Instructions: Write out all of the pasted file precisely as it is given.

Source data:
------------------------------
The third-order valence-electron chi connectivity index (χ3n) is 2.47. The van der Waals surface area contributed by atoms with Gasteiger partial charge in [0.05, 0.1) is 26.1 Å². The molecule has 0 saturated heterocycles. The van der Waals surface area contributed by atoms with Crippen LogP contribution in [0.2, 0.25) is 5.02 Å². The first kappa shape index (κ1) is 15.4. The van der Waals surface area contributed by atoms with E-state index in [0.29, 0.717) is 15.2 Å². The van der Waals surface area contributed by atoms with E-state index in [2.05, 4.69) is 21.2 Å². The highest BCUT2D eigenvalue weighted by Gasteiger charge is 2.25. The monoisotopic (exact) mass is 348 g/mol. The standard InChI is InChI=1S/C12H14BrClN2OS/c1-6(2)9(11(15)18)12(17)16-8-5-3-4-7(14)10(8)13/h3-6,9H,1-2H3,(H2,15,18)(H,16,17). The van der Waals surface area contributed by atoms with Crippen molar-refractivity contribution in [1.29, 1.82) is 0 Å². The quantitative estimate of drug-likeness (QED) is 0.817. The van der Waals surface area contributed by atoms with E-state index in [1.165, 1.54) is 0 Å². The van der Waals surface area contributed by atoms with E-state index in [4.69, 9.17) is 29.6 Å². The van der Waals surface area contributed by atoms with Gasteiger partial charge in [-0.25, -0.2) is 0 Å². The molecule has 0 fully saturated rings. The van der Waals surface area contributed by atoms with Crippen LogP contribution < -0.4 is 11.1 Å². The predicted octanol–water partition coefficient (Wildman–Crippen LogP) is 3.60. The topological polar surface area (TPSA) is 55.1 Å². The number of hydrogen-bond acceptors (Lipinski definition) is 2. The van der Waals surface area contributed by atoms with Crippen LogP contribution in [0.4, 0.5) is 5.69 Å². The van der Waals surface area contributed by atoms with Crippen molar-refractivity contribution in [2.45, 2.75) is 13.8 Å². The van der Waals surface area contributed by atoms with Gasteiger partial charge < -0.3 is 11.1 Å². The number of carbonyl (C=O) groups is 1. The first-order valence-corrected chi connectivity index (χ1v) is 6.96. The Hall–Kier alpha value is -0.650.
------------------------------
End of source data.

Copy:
The third-order valence-electron chi connectivity index (χ3n) is 2.47. The van der Waals surface area contributed by atoms with Gasteiger partial charge in [0.05, 0.1) is 26.1 Å². The molecule has 0 saturated heterocycles. The van der Waals surface area contributed by atoms with Crippen LogP contribution in [0.2, 0.25) is 5.02 Å². The first kappa shape index (κ1) is 15.4. The van der Waals surface area contributed by atoms with E-state index in [0.29, 0.717) is 15.2 Å². The van der Waals surface area contributed by atoms with E-state index in [2.05, 4.69) is 21.2 Å². The highest BCUT2D eigenvalue weighted by Gasteiger charge is 2.25. The monoisotopic (exact) mass is 348 g/mol. The standard InChI is InChI=1S/C12H14BrClN2OS/c1-6(2)9(11(15)18)12(17)16-8-5-3-4-7(14)10(8)13/h3-6,9H,1-2H3,(H2,15,18)(H,16,17). The van der Waals surface area contributed by atoms with Crippen molar-refractivity contribution in [1.29, 1.82) is 0 Å². The quantitative estimate of drug-likeness (QED) is 0.817. The van der Waals surface area contributed by atoms with E-state index in [1.165, 1.54) is 0 Å². The van der Waals surface area contributed by atoms with E-state index in [4.69, 9.17) is 29.6 Å². The van der Waals surface area contributed by atoms with Gasteiger partial charge in [-0.25, -0.2) is 0 Å². The molecule has 0 fully saturated rings. The van der Waals surface area contributed by atoms with Crippen LogP contribution < -0.4 is 11.1 Å². The predicted octanol–water partition coefficient (Wildman–Crippen LogP) is 3.60. The topological polar surface area (TPSA) is 55.1 Å². The number of hydrogen-bond acceptors (Lipinski definition) is 2. The van der Waals surface area contributed by atoms with Crippen LogP contribution in [0.4, 0.5) is 5.69 Å². The van der Waals surface area contributed by atoms with Crippen molar-refractivity contribution in [2.45, 2.75) is 13.8 Å². The van der Waals surface area contributed by atoms with Gasteiger partial charge < -0.3 is 11.1 Å². The number of carbonyl (C=O) groups is 1. The first-order valence-corrected chi connectivity index (χ1v) is 6.96. The Hall–Kier alpha value is -0.650.